LEAVE A COMMENT

Discussion | 1 comment

  • Fran DuchampNovember 17, 2013 - 12:56 pm

    Who will the smart houses like best...renters or owners. It is projected that "renters" will go up--many of the younger crowd like to travel and move around...they dont want to be tied down to one place. "Tourism" the double edged sword. The whole world wants people to move around --spend their money..become nomadic "a restless mobile society" (as long as one has money.)

    Reply | Report abusive comment
.

News

Sanford trial: Prosecution, defense rest

By Cole Mayer | From Page: A1 | Gallery

 
Woman, dog back from Oso

By Wendy Schultz | From Page: A1, 7 Comments | Gallery

 
Goodbye LUPPU, hello LRPU

By Chris Daley | From Page: A1, 2 Comments

Past due state taxes bring arrest

By Cole Mayer | From Page: A1, 6 Comments

 
 
 
DA candidate to remain on ballot

By Dawn Hodson | From Page: A9

Dog talk with Uncle Matty: Benji and the Bickersons

By Matthew Margolis | From Page: A10

 
CPCSD seat unfilled

By Dawn Hodson | From Page: A14, 1 Comment

Lew Uhler backs Ranalli

By News Release | From Page: A14, 2 Comments

 
.

Letters

Bicycle events and traffic control

By Letters to the Editor | From Page: A7, 2 Comments

 
Evacuation

By Letters to the Editor | From Page: A7, 3 Comments

District 4 candidate

By Letters to the Editor | From Page: A7, 6 Comments

 
Open meetings

By Letters to the Editor | From Page: A7, 5 Comments

Volunteers and homeless camps

By Letters to the Editor | From Page: A7, 13 Comments

 
.

Sports

Jennings wins national title

By Democrat Staff | From Page: A11, 1 Comment | Gallery

 
Savannah Stephens can swing the bat

By Jerry Heinzer | From Page: A11 | Gallery

King of the West roars into Placerville

By Gary Thomas | From Page: A11

 
First and goal: Bunt etiquette

By Mike Bush | From Page: A11

Oak Ridge suffers tough 2-1 setback

By Mike Bush | From Page: A11

 
Roundup: April 17, 2014

By Democrat Staff | From Page: A12 | Gallery

.

Prospecting

Plantastic sale this Saturday

By Dawn Hodson | From Page: B1 | Gallery

 
Spring art brightens government center

By Democrat Staff | From Page: B2 | Gallery

Things to do: April 18, 2014

By Democrat Calendar | From Page: B2

 
Time out: A grand time at Grand China

By Earle Camembert | From Page: B3 | Gallery

Temple Kol Shalom hosts Passover Seder

By News Release | From Page: B3

 
Student art featured for Third Saturday

By News Release | From Page: B3

Promenade in high style

By Historic Old Sacramento | From Page: B4

 
Sac State Presents ‘Gypsy’

By California State Unversity, Sacramento | From Page: B4

Friday nights are engaging at the de Young

By Fine Arts | From Page: B5

 
Hats On For the Kids raises money for children

By Democrat Staff | From Page: B6

See what is inside the vault

By Center For Sacramento History | From Page: B6

 
Eggstravaganza

By Fairytale Town | From Page: B6

Gallery tips a hat to Dr. Seuss

By Democrat Staff | From Page: B7

 
Museum presents ‘Diesel Days’

By California State Railroad Museum | From Page: B7

Engagement: Adam Frega and Wednesday Bienusa

By Democrat Staff | From Page: B8

 
Duty: Air Force Airman Brian Polk

By Democrat Staff | From Page: B8

Cal Stage presents a season of challenging productions

By California Stage | From Page: B8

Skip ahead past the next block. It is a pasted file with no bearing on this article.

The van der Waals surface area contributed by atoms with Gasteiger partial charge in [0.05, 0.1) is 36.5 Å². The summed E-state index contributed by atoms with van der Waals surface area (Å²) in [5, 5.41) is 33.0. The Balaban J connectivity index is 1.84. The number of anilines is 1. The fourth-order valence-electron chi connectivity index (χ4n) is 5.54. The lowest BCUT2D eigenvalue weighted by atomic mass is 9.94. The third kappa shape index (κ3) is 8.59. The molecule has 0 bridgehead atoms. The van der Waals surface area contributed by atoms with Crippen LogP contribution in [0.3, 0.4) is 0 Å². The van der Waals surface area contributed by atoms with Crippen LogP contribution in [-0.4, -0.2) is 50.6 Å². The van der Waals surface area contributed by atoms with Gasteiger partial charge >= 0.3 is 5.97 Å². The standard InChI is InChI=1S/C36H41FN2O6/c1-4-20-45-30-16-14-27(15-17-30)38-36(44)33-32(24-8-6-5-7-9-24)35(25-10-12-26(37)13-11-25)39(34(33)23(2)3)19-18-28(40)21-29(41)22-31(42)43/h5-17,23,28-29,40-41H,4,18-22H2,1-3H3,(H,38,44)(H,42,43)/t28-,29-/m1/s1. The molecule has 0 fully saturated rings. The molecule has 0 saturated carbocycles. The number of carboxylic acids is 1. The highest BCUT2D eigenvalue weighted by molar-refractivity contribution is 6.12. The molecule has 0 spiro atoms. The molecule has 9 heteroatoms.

Duty: Army Pfc. Kyle W. Beasy

By Democrat Staff | From Page: B8

KVIE calls for artists

By Kvie | From Page: B9

 
A Couple of Blaguards tell tales

By Harris Center for the Arts | From Page: B9

America’s ClayFest II celebrates a rich history

By Blue Line Arts | From Page: B14

 
Easter at Northstar is family friendly

By Northstar California | From Page: B15

Fine Arts Museums feature two shows

By Fine Arts | From Page: B15

 
See wildflowers on train ride

By Railtown | From Page: B15

.

Essentials

Crime Log: March 28-30

By Cole Mayer | From Page: A2

 
.

Obituaries

Arthur W. Cornell

By Contributor | From Page: A2

 
Frank “Bud” Kraus Jr.

By Contributor | From Page: A2

Roy Cluness Chaix

By Contributor | From Page: A2

 
Frederick Wilbur Heymann

By Contributor | From Page: A2

.

Real Estate

Faster sales with spring staging

By Ken Calhoon | From Page: HS4

 
Coldwell Banker outsells the competition

Press Release | From Page: HS7

Handsome Redmond suits modern families

Press Release | From Page: HS11

 
Growing your own

By Marni Jameson | From Page: HS14

 
Fraud workshop scheduled

Press Release | From Page: HS21

HCD launches assistance program

Press Release | From Page: HS22, 1 Comment

 
EZ Mortgages Inc. opens Placerville office

By News Release | From Page: HS22, 2 Comments

.

Comics

TV Listings

By Contributor | From Page: A13

 
Sudoku

By Contributor | From Page: A13

Speed Bump

By Contributor | From Page: A13

 
Working It Out

By Contributor | From Page: A13

Shoe

By Contributor | From Page: A13

 
Rubes

By Contributor | From Page: A13

Tundra

By Contributor | From Page: A13

 
Horoscope, Sunday, April 20, 2014

By Contributor | From Page: A14

Horoscope, Saturday, April 19, 2014

By Contributor | From Page: A14

 
Horoscope, Friday, April 18, 2104

By Contributor | From Page: A14

New York Times Crossword

By Contributor | From Page: A14

 
.

Home Source

Faster sales with spring staging

By Ken Calhoon | From Page: HS4

Coldwell Banker outsells the competition

Press Release | From Page: HS7

Handsome Redmond suits modern families

Press Release | From Page: HS11

Growing your own

By Marni Jameson | From Page: HS14

Fraud workshop scheduled

Press Release | From Page: HS21

HCD launches assistance program

Press Release | From Page: HS22, 1 Comment

EZ Mortgages Inc. opens Placerville office

By News Release | From Page: HS22, 2 Comments